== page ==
Anxiety can make us restless and exhausted at the same time. We can feel our heart palpitate, our palms sweat, tingling in our fingers. We can feel a massive urge to do something, anything, and so we engage in quite manic behaviour, cleaning the house or tidying the garden or a high intensity workout. When we try to calm our bodies and minds we can find that our mind races away with us, thoughts constantly bombarding us, really preventing us from trying to meditate. Meditation itself becomes a battle as anxiety can prevent us from being able to sit and calm ourselves. We are constantly saying to ourselves that we have to or that we should be a particular way, or that we should or be doing something else.
When experiencing high anxiety it is important to try to just accept our heightened state of alertness. Trying to quash anxiety can actually make this worse. Equally, trying to force ourselves to undertake long periods of meditation can become yet another thing to beat ourselves up about, increasing rather than reducing our anxiety. I try to hold my anxiety with compassion rather than trying to fight it. I say to my anxiety, ‘I give you loving kindness’ as I imagine holding and supporting my palpitating heart. This acceptance and kindness somehow reduces the intensity of the anxiety that I feel.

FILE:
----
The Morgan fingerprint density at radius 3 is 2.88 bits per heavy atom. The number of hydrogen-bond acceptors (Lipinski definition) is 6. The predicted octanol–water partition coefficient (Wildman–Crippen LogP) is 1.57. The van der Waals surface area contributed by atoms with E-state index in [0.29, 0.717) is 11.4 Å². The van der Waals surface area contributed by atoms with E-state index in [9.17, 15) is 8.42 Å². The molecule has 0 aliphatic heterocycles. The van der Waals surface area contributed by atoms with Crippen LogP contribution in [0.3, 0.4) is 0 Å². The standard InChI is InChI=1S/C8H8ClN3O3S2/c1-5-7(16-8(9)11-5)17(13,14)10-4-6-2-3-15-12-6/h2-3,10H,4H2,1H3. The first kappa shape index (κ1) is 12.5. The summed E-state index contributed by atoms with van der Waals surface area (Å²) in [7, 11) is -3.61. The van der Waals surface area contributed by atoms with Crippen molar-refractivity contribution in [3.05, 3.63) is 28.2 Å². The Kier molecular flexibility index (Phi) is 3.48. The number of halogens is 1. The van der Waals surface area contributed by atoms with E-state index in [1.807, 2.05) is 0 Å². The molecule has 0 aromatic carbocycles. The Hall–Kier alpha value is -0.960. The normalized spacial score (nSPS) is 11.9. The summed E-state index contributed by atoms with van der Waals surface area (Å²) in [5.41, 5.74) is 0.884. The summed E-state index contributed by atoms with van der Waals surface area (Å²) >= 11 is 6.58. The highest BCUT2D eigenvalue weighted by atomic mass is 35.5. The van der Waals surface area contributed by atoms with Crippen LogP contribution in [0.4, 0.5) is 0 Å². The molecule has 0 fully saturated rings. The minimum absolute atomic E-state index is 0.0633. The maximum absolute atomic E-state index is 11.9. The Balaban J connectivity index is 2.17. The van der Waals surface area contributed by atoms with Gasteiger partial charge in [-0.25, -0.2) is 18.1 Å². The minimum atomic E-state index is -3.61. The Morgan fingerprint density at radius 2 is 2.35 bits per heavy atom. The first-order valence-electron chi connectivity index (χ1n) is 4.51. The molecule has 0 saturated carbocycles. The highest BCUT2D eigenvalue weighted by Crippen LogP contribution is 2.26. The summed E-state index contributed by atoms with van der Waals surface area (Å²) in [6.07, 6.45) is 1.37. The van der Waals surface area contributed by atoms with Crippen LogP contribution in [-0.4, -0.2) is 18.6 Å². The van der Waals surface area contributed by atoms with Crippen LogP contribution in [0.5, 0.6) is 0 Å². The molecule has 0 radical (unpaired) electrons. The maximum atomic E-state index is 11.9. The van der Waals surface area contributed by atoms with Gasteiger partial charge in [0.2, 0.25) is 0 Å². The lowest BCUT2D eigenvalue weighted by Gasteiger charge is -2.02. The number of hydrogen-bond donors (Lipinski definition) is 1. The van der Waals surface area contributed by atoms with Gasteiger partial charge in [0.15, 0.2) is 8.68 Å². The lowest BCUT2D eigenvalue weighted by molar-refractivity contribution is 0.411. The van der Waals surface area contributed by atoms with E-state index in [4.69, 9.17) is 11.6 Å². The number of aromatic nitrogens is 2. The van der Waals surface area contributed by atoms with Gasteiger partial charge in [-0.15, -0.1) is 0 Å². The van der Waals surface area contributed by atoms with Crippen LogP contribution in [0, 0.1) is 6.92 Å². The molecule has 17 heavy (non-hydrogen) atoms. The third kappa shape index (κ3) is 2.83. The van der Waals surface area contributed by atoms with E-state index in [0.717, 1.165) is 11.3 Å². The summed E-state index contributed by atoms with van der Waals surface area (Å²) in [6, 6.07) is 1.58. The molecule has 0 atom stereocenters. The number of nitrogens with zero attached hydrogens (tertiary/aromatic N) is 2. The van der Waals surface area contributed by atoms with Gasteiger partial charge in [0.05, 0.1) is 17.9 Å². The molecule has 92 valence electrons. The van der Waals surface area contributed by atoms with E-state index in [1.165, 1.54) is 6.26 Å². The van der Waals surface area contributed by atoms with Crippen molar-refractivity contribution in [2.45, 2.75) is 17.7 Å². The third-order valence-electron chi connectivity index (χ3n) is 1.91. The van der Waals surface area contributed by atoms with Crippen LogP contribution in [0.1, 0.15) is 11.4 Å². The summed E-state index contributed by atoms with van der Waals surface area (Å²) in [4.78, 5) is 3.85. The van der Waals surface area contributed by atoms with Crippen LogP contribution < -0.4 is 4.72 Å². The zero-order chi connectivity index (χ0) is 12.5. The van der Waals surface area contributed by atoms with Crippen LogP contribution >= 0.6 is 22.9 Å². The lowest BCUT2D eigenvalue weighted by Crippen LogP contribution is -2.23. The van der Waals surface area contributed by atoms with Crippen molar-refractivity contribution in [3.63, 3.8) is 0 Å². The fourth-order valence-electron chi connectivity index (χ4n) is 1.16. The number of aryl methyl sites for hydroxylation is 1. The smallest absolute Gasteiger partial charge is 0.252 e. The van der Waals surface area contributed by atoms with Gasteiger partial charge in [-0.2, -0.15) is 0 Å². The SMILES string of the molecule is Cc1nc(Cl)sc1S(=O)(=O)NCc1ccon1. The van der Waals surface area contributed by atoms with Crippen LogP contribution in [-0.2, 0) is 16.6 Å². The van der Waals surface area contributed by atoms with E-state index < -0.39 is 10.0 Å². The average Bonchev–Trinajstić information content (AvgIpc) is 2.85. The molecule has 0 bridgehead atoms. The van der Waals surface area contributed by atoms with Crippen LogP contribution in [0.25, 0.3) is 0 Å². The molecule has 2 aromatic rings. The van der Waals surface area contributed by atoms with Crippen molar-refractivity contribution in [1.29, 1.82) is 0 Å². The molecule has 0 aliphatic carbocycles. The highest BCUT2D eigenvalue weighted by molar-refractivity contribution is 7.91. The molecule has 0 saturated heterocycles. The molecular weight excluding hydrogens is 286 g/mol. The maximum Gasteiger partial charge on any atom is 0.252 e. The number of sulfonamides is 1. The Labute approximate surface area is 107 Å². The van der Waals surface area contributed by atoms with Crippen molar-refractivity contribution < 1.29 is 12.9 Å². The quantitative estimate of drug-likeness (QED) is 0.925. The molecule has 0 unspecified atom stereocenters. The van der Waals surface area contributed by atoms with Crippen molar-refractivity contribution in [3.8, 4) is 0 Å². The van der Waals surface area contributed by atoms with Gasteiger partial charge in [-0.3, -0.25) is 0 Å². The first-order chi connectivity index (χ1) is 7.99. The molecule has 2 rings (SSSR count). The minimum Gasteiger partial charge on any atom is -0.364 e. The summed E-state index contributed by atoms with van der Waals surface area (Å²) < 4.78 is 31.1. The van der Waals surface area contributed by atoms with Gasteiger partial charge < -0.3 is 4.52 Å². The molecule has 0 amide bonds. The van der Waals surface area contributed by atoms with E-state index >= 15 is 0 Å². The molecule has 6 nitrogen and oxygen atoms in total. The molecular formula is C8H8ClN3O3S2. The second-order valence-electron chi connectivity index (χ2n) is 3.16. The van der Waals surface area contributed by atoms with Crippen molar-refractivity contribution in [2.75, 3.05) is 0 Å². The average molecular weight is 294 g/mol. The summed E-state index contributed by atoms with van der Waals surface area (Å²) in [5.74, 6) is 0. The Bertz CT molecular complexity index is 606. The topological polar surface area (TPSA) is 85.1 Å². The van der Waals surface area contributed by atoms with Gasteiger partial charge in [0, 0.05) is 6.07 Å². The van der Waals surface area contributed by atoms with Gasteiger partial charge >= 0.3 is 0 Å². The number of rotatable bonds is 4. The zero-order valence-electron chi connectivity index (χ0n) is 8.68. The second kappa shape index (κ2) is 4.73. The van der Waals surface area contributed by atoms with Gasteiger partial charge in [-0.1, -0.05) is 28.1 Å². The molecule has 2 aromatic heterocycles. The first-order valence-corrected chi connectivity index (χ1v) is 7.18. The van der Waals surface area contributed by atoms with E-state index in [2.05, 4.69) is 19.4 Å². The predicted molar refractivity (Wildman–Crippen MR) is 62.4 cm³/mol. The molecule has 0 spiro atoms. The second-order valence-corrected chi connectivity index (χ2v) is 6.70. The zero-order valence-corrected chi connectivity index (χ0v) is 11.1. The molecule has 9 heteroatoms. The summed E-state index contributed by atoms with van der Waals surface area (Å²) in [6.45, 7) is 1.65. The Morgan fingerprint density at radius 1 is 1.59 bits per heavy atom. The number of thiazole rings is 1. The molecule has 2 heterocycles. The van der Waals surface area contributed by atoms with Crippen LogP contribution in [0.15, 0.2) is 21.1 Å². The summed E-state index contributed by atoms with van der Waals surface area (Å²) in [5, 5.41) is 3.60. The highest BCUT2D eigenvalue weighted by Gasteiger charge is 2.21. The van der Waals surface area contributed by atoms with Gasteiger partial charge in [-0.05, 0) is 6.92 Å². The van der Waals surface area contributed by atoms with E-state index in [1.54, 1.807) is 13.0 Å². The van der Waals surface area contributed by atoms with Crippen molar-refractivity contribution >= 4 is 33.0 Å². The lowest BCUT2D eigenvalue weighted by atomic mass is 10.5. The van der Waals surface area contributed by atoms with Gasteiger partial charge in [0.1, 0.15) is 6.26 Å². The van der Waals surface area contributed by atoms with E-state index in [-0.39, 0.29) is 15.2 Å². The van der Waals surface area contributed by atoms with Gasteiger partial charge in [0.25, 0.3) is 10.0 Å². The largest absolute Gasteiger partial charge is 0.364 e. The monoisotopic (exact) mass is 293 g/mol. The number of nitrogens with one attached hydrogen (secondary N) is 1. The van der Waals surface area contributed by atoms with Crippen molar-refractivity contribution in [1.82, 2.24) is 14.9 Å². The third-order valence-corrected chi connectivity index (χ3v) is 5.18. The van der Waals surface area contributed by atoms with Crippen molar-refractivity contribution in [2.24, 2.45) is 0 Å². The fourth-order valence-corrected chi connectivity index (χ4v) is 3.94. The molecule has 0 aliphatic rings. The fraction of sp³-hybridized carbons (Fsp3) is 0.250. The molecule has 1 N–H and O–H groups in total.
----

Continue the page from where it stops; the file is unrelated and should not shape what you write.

It is also important to focus on breathing when we feel anxious. I sit down in a safe place, even for just five minutes, and I allow myself to just breathe. If any thoughts come up I accept them, and imagine them rising up into the air like a balloon. In this way unhelpful, self-critical, even angry thoughts are accepted and then let go to float gently away. It is important to try and breathe from the diaphragm rather than the chest in order to create deep breathing. Do not place any pressure on the breathing, simply breathe in and out. Sometimes as I breathe I say to myself, ‘Calming my body, I breathe in; Caring for my body, I breathe out. Smiling to my body, I breathe in. Easing my body, I breathe out’. In this way the body becomes calmed and anxiety can be reduced. Engaging in this practice on a daily basis can really help with anxiety.